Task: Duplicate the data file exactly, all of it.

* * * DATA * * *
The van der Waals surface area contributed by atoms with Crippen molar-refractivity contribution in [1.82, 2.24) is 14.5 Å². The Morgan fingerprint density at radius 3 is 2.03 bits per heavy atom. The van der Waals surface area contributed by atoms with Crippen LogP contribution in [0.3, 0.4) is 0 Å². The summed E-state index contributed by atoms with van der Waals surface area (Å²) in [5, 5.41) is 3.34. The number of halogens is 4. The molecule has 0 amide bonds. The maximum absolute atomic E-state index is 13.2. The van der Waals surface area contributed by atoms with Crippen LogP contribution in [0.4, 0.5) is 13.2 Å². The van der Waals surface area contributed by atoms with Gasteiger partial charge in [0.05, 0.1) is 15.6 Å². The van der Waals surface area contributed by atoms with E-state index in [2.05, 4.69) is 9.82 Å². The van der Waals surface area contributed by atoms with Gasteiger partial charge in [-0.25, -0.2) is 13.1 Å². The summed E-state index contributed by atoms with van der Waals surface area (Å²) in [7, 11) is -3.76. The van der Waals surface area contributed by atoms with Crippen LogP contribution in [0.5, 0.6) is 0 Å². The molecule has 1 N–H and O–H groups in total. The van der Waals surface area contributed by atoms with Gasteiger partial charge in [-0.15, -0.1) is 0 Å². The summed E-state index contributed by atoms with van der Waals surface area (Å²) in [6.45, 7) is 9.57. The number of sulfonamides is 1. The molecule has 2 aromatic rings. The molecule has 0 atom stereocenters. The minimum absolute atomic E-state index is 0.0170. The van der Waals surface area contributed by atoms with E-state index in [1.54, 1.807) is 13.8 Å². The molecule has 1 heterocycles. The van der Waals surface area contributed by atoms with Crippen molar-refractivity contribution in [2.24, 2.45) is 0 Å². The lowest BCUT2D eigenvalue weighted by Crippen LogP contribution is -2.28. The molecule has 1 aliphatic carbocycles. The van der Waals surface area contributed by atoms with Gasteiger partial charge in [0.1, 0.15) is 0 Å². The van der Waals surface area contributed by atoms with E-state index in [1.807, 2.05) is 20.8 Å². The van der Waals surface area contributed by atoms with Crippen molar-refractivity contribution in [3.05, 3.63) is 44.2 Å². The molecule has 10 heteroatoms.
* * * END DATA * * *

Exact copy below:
The van der Waals surface area contributed by atoms with Crippen molar-refractivity contribution in [1.82, 2.24) is 14.5 Å². The Morgan fingerprint density at radius 3 is 2.03 bits per heavy atom. The van der Waals surface area contributed by atoms with Crippen LogP contribution in [0.3, 0.4) is 0 Å². The summed E-state index contributed by atoms with van der Waals surface area (Å²) in [5, 5.41) is 3.34. The number of halogens is 4. The molecule has 0 amide bonds. The maximum absolute atomic E-state index is 13.2. The van der Waals surface area contributed by atoms with Crippen LogP contribution in [0.4, 0.5) is 13.2 Å². The van der Waals surface area contributed by atoms with Gasteiger partial charge in [0.05, 0.1) is 15.6 Å². The van der Waals surface area contributed by atoms with E-state index in [2.05, 4.69) is 9.82 Å². The van der Waals surface area contributed by atoms with Gasteiger partial charge in [-0.25, -0.2) is 13.1 Å². The summed E-state index contributed by atoms with van der Waals surface area (Å²) in [7, 11) is -3.76. The van der Waals surface area contributed by atoms with Crippen LogP contribution in [0.5, 0.6) is 0 Å². The molecule has 1 N–H and O–H groups in total. The van der Waals surface area contributed by atoms with Gasteiger partial charge in [-0.15, -0.1) is 0 Å². The summed E-state index contributed by atoms with van der Waals surface area (Å²) in [6.45, 7) is 9.57. The number of sulfonamides is 1. The molecule has 2 aromatic rings. The molecule has 0 atom stereocenters. The minimum absolute atomic E-state index is 0.0170. The van der Waals surface area contributed by atoms with E-state index in [1.54, 1.807) is 13.8 Å². The molecule has 1 heterocycles. The van der Waals surface area contributed by atoms with Crippen molar-refractivity contribution in [2.24, 2.45) is 0 Å². The lowest BCUT2D eigenvalue weighted by Crippen LogP contribution is -2.28. The molecule has 1 aliphatic carbocycles. The van der Waals surface area contributed by atoms with Gasteiger partial charge in [0.1, 0.15) is 0 Å². The van der Waals surface area contributed by atoms with E-state index in [1.807, 2.05) is 20.8 Å². The van der Waals surface area contributed by atoms with Crippen molar-refractivity contribution in [3.05, 3.63) is 44.2 Å². The molecule has 10 heteroatoms.